The director of MTSU’s Center for Health and Human Services says the latest state-by-state health ratings show Tennessee has made definite progress in some areas but continues to struggle in others.
You can read the report on Tennessee by clicking on the “America’s Health Rankings” logo at right.
Edwards, who also holds the Adams Chair of Excellence in Health Care Services, notes that Tennessee is tops in the nation for a low percentage of binge drinking. The state also has higher per capita public health funding, 21st in the country, than most states.
While the state ranks 48th in sedentary lifestyle and 45th in infant mortality, the center has been ahead of the curve in working to improve public awareness of healthy lifestyles to lower these numbers.
“For three years, the center has funded community workshops in diabetes self-management,” says Edwards. “We address nutrition, diet and other factors in a six-week program.”
The “Yes I Can Diabetes Self-Management Program,” administered with the Primary Care & Hope Clinic in Murfreesboro, empowers residents diagnosed with Type 2 diabetes and pre-diabetes to manage their conditions.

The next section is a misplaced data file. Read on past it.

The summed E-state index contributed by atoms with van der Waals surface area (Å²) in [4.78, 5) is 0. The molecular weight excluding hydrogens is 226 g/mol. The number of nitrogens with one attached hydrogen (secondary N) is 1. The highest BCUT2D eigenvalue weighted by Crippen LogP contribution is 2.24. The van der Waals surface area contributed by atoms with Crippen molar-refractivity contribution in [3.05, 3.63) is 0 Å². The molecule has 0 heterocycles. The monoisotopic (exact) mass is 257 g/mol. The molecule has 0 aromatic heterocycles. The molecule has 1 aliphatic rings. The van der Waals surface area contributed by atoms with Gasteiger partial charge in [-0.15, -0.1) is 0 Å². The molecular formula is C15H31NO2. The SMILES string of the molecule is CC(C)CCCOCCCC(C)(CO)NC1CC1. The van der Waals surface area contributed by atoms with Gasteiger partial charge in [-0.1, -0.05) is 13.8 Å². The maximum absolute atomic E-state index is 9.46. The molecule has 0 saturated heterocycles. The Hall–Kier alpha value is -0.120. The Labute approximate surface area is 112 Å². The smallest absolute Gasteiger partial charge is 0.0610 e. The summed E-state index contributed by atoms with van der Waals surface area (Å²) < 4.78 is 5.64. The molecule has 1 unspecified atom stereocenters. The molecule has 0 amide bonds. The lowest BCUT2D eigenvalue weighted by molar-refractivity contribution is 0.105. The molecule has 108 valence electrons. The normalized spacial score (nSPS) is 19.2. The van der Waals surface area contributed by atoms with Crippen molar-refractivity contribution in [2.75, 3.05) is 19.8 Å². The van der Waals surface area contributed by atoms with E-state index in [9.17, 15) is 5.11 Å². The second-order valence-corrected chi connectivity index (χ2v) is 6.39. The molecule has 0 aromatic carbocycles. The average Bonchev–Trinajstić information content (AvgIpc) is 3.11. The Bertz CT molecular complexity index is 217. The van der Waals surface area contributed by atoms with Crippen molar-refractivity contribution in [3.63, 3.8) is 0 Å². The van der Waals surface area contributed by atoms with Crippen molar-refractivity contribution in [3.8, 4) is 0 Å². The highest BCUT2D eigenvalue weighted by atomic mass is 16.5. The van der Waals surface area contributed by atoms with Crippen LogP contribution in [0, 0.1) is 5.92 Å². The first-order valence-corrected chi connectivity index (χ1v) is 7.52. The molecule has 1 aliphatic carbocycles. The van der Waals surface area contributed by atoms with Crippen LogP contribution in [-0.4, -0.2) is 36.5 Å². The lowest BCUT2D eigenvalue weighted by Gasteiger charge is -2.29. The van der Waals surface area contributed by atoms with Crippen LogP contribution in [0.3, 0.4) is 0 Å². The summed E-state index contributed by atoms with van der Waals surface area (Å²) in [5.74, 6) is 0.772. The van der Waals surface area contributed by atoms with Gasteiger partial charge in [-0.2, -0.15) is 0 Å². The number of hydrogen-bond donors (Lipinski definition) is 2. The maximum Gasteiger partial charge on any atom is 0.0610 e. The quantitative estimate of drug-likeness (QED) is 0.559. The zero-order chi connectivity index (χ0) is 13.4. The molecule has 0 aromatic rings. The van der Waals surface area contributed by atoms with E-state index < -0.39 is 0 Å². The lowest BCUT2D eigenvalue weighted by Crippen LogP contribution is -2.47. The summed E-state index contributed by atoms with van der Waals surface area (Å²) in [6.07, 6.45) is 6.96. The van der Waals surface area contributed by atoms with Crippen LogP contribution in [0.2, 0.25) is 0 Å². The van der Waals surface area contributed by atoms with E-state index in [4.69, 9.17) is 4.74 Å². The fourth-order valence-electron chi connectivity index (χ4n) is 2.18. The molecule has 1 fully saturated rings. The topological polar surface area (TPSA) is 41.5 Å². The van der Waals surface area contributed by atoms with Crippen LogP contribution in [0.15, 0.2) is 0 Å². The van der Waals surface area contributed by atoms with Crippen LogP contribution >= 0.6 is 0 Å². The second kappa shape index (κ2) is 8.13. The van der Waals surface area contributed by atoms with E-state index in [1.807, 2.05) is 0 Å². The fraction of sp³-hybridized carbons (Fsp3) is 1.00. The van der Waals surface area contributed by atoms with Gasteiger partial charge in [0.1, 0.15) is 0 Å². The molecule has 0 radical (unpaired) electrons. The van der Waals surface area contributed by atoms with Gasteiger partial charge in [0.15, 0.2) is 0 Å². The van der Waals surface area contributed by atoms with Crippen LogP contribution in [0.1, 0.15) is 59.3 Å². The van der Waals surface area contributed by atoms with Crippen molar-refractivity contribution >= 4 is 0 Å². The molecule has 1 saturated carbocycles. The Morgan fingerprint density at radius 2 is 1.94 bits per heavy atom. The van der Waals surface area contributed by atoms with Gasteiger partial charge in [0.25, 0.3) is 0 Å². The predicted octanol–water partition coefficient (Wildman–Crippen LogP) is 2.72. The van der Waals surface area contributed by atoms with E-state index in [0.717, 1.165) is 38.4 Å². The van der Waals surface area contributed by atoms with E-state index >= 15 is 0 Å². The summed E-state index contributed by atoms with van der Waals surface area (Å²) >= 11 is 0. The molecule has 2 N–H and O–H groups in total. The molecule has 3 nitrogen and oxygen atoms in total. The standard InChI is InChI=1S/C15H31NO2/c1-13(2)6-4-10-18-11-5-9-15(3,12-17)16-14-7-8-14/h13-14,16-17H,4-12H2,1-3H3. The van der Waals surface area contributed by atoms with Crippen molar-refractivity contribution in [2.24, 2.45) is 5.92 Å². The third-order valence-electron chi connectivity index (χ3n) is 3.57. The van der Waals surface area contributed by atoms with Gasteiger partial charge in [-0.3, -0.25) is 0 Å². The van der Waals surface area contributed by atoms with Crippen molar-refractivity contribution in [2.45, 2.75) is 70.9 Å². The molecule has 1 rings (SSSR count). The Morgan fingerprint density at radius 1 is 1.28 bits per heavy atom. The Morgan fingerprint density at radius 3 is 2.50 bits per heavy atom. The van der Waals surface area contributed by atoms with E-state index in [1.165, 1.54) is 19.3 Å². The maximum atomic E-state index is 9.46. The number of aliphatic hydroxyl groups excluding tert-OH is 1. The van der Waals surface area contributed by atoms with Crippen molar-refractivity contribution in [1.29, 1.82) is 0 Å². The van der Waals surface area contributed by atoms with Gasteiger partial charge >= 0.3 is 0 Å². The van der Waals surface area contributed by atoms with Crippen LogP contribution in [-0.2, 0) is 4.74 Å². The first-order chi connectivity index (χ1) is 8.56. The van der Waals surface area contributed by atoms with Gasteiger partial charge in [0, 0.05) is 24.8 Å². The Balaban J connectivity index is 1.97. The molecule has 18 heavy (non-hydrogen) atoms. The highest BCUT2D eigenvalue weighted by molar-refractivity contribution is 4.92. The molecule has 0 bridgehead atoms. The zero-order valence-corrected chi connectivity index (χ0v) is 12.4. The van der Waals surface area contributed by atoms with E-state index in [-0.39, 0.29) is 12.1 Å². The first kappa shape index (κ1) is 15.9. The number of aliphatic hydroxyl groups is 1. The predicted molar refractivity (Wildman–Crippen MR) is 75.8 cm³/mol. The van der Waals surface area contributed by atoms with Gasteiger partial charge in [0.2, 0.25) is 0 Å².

And on Nov. 30, in partnership with the Tennessee Department of Health, the center conducted a training workshop for professionals who teach parents in high-risk populations how to care for their babies.
Edwards says a surprising number of infant deaths in Tennessee occur due to their parents’ failure to adhere to proper sleeping habits.
“The key is as easy as A-B-C,” says Edwards. “‘A’ stands for ‘alone.’ There should be nothing with the baby but a blanket. ‘B’ stands for ‘on their backs.’ Babies should not sleep on their sides or stomachs. ‘C’ stands for ‘crib,’ which is where the babies should be sleeping.”
The center also encourages women of childbearing age to be good to their babies before they’re born. Through a program funded by the March of Dimes, the center uses social media and on-campus gatherings to talk to young women about getting their bodies ready for healthy pregnancies down the road.
The CHHS also is in the second year of a three-year grant to fund the “Tennessee Anti-Tobacco Advocacy Initiative,” a project to improve smoking cessation in adults and youth at the grass-roots level.
“By collaboration with state agencies, organizations and volunteers, we can change risky behaviors by getting the right information into people’s hands,” Edwards says.
For more information about the center’s efforts, contact Edwards at 615-898-2905 or firstname.lastname@example.org.
— Gina K. Logue (Gina.Logue@mtsu.edu)